• Increasing transport efficiency (just-in-time delivery, optimal use of roads)

Financial requirements and costs

Costs for the various ITS applications may include:

  • Investments in infrastructure, e.g. toll gantries, traffic detectors, road-side information displays and communication systems
  • Investments in vehicles, such as on-board electronic meters, GPS systems
  • Investments in travel time information systems
  • Policy implementation, including awareness campaigns
  • Operation and maintenance of the systems

The US Department of Transport (2003) has carried out a detailed analysis of cost and benefits of 16 ITS applications, including transit management systems, freeway management, arterial management and driver assistance programmes. For detailed and up to date information on costs see the ITS Knowledge centre of the US Department of Transport. IRF (2008) noted that active traffic management can be an alternative to road widening schemes at a fraction of the cost and implementation time.

The more advanced and complex technologies such as infrastructure-to-vehicle and vehicle-to-vehicle communication are costly and suffer from the chicken-and-egg problem: the first users have high costs but little benefit. The required infrastructure investments have to be planned and paid for by governments which may be reluctant to do so in an early stage of the technology.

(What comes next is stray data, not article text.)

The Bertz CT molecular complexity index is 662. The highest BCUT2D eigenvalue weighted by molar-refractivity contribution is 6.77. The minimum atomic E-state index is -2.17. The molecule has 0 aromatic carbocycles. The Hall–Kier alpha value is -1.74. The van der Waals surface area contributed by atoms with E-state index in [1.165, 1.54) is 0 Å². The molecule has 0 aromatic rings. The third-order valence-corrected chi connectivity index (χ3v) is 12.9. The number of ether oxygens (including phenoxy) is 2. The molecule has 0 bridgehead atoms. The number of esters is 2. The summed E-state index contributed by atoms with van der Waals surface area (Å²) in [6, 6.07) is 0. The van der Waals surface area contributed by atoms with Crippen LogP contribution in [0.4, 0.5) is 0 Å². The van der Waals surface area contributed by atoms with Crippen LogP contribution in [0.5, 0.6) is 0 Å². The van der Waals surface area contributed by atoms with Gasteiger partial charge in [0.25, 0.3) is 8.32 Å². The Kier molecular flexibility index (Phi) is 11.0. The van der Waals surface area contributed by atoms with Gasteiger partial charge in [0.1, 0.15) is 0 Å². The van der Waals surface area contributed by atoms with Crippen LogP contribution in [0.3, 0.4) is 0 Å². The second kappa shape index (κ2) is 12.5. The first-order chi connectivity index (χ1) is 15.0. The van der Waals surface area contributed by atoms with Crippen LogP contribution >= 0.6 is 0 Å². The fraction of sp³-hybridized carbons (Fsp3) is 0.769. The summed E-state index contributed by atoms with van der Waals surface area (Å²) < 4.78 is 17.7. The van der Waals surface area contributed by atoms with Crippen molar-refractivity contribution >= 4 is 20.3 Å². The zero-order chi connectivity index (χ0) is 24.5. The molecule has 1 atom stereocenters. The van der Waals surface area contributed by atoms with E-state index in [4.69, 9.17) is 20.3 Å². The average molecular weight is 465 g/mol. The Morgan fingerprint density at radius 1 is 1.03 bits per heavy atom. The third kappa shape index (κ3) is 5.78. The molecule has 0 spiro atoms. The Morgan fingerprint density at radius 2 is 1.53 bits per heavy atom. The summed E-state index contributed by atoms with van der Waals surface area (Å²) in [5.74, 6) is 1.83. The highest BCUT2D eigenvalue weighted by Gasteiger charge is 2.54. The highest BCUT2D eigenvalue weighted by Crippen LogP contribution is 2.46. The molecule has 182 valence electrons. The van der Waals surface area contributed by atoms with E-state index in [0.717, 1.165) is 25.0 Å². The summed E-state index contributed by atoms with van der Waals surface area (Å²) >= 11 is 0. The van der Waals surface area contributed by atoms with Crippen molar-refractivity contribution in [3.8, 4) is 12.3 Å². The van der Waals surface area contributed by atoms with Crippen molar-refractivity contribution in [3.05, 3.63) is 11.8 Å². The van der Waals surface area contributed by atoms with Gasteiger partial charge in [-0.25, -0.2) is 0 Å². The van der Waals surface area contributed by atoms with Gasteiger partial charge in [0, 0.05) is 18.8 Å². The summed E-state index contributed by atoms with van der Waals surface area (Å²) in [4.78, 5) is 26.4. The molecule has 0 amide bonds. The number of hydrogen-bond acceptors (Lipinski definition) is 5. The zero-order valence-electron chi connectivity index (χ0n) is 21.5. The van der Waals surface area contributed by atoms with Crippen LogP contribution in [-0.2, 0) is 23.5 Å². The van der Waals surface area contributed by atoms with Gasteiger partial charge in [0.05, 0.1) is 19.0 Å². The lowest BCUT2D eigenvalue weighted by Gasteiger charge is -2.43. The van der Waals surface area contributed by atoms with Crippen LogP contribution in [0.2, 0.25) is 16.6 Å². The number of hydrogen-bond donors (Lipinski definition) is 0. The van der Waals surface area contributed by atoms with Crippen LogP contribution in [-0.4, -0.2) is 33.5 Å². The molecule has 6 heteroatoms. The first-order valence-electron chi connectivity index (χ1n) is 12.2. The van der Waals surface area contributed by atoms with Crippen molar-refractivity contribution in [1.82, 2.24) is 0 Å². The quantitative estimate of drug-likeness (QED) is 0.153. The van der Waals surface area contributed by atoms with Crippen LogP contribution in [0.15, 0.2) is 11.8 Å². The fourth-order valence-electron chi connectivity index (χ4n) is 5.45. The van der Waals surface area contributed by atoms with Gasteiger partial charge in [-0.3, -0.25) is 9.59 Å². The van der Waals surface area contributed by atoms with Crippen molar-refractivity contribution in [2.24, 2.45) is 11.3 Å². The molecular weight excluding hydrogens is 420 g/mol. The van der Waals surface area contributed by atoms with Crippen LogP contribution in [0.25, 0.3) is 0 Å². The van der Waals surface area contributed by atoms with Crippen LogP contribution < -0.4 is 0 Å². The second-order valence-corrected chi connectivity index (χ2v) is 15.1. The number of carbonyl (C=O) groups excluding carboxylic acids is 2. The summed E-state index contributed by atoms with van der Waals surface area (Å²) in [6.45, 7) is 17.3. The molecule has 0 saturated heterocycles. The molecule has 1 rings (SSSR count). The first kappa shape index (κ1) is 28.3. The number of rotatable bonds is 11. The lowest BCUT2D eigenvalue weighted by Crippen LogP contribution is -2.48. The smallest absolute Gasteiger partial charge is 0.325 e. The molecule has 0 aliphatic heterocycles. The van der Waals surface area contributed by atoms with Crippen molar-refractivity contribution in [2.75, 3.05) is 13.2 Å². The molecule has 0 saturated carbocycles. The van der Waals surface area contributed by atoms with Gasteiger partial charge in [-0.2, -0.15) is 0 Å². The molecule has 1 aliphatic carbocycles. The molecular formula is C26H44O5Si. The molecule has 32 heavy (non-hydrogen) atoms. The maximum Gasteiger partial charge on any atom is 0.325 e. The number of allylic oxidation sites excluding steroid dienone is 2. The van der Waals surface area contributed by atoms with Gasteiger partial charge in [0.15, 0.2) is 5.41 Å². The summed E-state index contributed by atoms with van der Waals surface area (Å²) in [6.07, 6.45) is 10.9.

• IRF (International Road Federation, 2008). Intelligent Transport Systems. IRF Special Bulletin.
  • IRF (International Road Federation, 2010). Intelligent Transport Systems resources: Policy documents and action plans on ITS. Available at [[1]]
  • Klunder, G., K. Malone, J. Mak, I. Wilmink, A. Schirokoff, N, Sihvola, C. Holmén, A. Berger, R. de Lange, W. Roeterdink, E. Kosmatopoulos (2009). Impact of Information and Communication Technologies on Energy Efficiency in Road Transport - Final Report. TNO report for the European Commission. [[2]]
  • EC (2009). Action Plan for the Deployment of Intelligent Transport Systems in Europe. Communication from the European Commission, COM(2008) 886 final.
  • DfT (UK Department for Transport, 2005). Intelligent Transport Systems (ITS). The policy framework for the roads sector. [[3]]
  • Stevens. A. (2010). Editorial. Special Issue – selected papers from the 15th World Congress on ITS. In IET Intelligent Transport Systems (4) 1, pp. 1–2.
  • UNFCCC (2011). Implementation of Communications Based Train Control system (CBTC) in Line 1, Metro of Santiago. CDM Project Design Document,
  • US Department of Transportation (2003). Intelligent Transportation Systems. Benefits and Costs. 2003 Update. [[4]]

Author affiliation:

Energy research Centre of the Netherlands (ECN), Policy Studies